• Indonesia signed a contract with France last Thursday (Feb 10) as Indonesia aims to upgrade its ageing air force fleet with multi-billion dollars for advanced fighter jets. This comes amid the rise in tensions in Asia Pacific. France’s defence minister Florence Parly said the contract for 42 aircrafts and their weapons was worth US$8.1 billion (S$10.92 billion). Indonesia could also purchase two Scorpene diesel-electric attack submarines from France. Additionally, the US also approved the US$13.9 billion (S$18.73 billion) sale of F-15 advanced fighter jets, engines and related equipment, including munitions and communications systems to Indonesia.
  • South Korean President Moon Jae-in told media outlets last Thursday (Feb 10) that should North Korea’s repeated missile launches breach their moratorium, the Korean Peninsula could end up where they were five years ago, where there were concerns of war. Hence, President Moon has called for dialogue and diplomacy to prevent it from occurring. Additionally, renewed tensions between Pyongyang and Washington have been a major setback for President Moon.
  • China suspended imports of beef from Lithuania last Wednesday (Feb 9) as tensions continue to loom due to the issue of Taiwan. However, the General Administration of Customs did not explain their rationale behind the suspension, which usually only occurs if there has been an outbreak of disease in livestock. The move comes after the United Kingdom (UK) announced last Monday (Feb 7) that it would support the EU’s case against China at the World Trade Organisation (WTO) over Beijing’s alleged trade sanctions against Lithuania.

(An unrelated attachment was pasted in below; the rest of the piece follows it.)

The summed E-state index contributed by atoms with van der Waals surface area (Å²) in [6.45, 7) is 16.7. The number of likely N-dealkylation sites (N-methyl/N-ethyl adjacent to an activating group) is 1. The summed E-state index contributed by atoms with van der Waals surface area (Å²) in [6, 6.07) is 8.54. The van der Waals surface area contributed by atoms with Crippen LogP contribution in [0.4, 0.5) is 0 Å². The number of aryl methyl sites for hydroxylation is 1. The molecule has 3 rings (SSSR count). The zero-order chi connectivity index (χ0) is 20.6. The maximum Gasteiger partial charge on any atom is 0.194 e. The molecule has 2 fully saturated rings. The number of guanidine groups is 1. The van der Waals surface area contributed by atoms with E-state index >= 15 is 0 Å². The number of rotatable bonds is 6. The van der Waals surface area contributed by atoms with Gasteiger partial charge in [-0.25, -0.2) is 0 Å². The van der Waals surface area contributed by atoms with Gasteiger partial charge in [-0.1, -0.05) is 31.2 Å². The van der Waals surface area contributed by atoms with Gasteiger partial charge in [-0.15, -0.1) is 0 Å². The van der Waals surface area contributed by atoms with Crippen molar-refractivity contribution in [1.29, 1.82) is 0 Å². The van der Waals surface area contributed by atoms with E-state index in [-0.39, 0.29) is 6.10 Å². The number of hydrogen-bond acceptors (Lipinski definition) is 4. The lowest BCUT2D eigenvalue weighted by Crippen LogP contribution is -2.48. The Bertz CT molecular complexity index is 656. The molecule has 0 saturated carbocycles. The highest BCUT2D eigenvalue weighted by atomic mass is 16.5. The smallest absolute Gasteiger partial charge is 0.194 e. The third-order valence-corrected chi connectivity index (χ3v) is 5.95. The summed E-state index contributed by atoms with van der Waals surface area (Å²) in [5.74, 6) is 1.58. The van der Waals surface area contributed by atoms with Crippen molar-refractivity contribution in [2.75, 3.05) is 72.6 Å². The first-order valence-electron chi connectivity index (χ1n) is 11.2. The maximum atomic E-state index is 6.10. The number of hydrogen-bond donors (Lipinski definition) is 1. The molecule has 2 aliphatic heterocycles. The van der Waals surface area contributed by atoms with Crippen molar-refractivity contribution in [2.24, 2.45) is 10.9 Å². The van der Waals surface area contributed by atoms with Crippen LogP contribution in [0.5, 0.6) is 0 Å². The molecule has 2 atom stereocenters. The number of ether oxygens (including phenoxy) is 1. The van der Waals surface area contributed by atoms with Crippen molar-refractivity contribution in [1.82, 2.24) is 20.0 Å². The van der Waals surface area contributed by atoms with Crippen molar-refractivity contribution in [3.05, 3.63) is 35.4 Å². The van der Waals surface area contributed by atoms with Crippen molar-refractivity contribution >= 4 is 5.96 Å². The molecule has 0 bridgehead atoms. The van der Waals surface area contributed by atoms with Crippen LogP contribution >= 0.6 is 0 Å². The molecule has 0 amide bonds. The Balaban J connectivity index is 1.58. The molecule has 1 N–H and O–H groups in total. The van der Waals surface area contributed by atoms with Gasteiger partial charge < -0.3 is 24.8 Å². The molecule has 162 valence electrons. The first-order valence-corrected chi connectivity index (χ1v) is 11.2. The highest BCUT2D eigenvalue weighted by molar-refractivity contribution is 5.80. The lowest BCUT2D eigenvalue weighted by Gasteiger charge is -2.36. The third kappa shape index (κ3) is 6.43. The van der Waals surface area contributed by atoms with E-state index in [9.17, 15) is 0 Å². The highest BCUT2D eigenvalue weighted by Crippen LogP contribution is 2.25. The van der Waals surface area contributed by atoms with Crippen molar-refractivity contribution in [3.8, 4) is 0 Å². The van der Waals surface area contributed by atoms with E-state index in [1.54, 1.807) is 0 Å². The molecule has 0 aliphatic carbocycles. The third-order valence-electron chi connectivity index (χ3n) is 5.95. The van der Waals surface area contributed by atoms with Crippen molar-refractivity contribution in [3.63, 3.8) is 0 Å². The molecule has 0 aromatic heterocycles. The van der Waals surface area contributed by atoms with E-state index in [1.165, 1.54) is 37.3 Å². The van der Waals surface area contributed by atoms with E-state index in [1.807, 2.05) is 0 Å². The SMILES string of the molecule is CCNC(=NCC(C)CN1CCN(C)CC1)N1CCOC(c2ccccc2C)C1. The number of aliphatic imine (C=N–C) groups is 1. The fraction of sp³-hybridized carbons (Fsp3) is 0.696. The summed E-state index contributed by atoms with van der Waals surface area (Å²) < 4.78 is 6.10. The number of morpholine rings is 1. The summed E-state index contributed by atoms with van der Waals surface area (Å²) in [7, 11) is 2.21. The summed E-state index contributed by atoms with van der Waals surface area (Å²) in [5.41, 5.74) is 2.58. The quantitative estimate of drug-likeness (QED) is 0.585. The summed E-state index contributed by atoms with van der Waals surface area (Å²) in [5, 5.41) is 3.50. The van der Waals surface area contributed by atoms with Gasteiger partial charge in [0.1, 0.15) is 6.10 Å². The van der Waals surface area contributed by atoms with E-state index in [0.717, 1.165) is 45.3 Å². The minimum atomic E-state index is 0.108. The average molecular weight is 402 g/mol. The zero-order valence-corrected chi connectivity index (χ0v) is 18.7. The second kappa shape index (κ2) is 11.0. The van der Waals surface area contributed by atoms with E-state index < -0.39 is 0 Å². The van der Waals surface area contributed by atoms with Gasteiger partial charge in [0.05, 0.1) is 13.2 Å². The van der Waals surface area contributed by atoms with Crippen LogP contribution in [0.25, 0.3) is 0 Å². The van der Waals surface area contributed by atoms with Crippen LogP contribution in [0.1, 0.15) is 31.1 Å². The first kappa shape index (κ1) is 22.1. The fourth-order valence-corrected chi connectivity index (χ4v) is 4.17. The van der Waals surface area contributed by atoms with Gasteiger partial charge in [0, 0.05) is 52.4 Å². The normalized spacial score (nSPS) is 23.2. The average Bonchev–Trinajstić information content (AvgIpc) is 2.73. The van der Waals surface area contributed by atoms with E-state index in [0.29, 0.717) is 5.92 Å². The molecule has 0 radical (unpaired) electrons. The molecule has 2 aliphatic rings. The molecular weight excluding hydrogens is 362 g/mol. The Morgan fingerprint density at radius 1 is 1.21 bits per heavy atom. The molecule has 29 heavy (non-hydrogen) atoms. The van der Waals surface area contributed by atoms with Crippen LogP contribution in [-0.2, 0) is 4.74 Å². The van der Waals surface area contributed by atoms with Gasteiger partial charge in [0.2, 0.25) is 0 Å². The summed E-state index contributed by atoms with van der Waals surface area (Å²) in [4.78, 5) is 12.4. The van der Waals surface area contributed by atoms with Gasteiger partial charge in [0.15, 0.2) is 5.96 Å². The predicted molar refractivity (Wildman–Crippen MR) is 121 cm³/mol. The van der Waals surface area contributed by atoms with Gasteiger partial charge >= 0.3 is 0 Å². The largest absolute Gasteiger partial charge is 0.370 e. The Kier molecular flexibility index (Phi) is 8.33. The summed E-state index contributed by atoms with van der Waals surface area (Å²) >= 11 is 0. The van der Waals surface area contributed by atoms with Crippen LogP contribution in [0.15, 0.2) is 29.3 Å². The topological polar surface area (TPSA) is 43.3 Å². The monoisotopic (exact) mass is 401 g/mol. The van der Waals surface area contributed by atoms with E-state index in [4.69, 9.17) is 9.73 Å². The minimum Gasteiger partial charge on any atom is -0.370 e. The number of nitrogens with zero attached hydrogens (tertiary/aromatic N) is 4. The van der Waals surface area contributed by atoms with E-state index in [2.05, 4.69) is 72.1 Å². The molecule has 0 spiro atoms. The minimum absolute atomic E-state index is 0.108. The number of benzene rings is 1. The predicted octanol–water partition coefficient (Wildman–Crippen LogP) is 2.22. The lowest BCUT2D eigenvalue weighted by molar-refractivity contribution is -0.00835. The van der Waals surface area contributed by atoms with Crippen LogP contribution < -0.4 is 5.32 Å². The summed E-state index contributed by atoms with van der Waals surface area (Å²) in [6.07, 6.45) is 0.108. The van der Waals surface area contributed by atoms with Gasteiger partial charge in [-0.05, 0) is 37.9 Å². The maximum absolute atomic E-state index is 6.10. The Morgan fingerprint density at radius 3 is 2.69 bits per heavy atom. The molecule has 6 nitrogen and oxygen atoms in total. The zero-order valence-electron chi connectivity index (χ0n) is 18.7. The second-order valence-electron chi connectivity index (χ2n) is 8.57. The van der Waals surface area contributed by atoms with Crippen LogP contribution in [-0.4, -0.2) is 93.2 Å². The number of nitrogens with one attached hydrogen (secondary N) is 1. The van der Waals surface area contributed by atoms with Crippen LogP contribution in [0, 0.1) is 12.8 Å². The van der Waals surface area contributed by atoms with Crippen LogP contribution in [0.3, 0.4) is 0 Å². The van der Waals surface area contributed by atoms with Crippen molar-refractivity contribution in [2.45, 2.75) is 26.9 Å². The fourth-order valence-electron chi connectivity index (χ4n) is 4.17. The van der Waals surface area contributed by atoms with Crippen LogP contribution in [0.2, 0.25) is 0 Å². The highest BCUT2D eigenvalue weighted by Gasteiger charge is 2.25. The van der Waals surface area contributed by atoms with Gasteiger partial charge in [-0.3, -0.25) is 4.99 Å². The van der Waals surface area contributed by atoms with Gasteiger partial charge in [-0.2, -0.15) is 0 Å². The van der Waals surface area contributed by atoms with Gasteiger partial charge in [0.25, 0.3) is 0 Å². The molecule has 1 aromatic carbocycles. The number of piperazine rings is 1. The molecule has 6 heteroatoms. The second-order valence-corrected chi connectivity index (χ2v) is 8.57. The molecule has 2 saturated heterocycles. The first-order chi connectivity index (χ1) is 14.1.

• Hong Kong reported its first suspected COVID-19 death since September last Tuesday (Feb 8). The individual was a 73-year-old man who was chronically ill when admitted to the hospital last Tuesday (Feb 8). He was later preliminarily tested positive and required immediate resuscitation but died a few hours later. However, according to Hong Kong rules, further tests are still required to confirm if the man is COVID-19 positive. If he is indeed tested positive, it will bring Hong Kong’s death toll up to 214. Due to the outbreak of the Omicron variant, Hong Kong has tightened its COVID-19 measures to curb the spread.  
  • Australian Prime Minister Scott apologised in Parliament last Tuesday (Feb 8) to parliamentary employees after an inquiry found out half of them were bullied, harassed, and sexually assaulted. The inquiry came about after one of the former staffers, Brittany Higgins, said she was raped by a senior colleague in a minister’s Parliament House office weeks before the 2019 election. Higgins was present at the public gallery, along with three former staffers who had gone public with their own allegations. Following his comments, a statement from a cross-section of Australian political parties was released. It acknowledged and apologised for “an unacceptable history of workplace bullying, sexual harassment and sexual assault in parliament workplaces”.
  • During a media briefing last Monday (Feb 7), Australian Prime Minister Scott Morrison announced that the country will reopen its borders to fully vaccinated tourists from Feb 21 onwards. This move will end some of the world’s strictest and longest-running pandemic travel restrictions as the Australian borders closed in March 2020 to curb the surge of COVID-19 cases.
  • Due to a spike in COVID-19 infections, Indonesia announced last Monday (Feb 7) that it will tighten social restrictions in Jakarta and Bali, and two other cities on Java Island. Other restrictions include limiting the number of people in indoor locations. While Indonesia’s transport ministry previously mentioned that foreigners and Indonesians returning to Indonesia would be temporarily banned, a new statement said those with the right paperwork could enter through Jakarta and Bali, and Batam and Tanjung Pinang in the Riau Islands.  

Europe: